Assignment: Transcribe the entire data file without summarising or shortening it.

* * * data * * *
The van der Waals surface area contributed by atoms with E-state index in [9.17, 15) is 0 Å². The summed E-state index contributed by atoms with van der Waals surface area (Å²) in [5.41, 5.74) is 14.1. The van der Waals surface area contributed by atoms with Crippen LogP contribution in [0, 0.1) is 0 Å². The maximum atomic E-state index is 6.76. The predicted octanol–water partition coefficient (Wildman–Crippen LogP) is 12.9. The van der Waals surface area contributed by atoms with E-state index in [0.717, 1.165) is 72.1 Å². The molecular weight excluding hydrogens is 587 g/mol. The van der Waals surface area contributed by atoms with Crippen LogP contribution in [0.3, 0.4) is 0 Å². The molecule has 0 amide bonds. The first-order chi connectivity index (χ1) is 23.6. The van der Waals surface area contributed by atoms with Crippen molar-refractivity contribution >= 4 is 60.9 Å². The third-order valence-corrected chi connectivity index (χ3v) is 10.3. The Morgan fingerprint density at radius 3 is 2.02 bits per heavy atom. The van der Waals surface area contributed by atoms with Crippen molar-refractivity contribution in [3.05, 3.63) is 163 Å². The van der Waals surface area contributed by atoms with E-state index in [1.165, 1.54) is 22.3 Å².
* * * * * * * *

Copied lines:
The van der Waals surface area contributed by atoms with E-state index in [9.17, 15) is 0 Å². The summed E-state index contributed by atoms with van der Waals surface area (Å²) in [5.41, 5.74) is 14.1. The van der Waals surface area contributed by atoms with Crippen LogP contribution in [0, 0.1) is 0 Å². The maximum atomic E-state index is 6.76. The predicted octanol–water partition coefficient (Wildman–Crippen LogP) is 12.9. The van der Waals surface area contributed by atoms with E-state index in [0.717, 1.165) is 72.1 Å². The molecular weight excluding hydrogens is 587 g/mol. The van der Waals surface area contributed by atoms with Crippen LogP contribution in [0.3, 0.4) is 0 Å². The molecule has 0 amide bonds. The first-order chi connectivity index (χ1) is 23.6. The van der Waals surface area contributed by atoms with Crippen molar-refractivity contribution >= 4 is 60.9 Å². The third-order valence-corrected chi connectivity index (χ3v) is 10.3. The Morgan fingerprint density at radius 3 is 2.02 bits per heavy atom. The van der Waals surface area contributed by atoms with Crippen molar-refractivity contribution in [3.05, 3.63) is 163 Å². The van der Waals surface area contributed by atoms with E-state index in [1.165, 1.54) is 22.3 Å².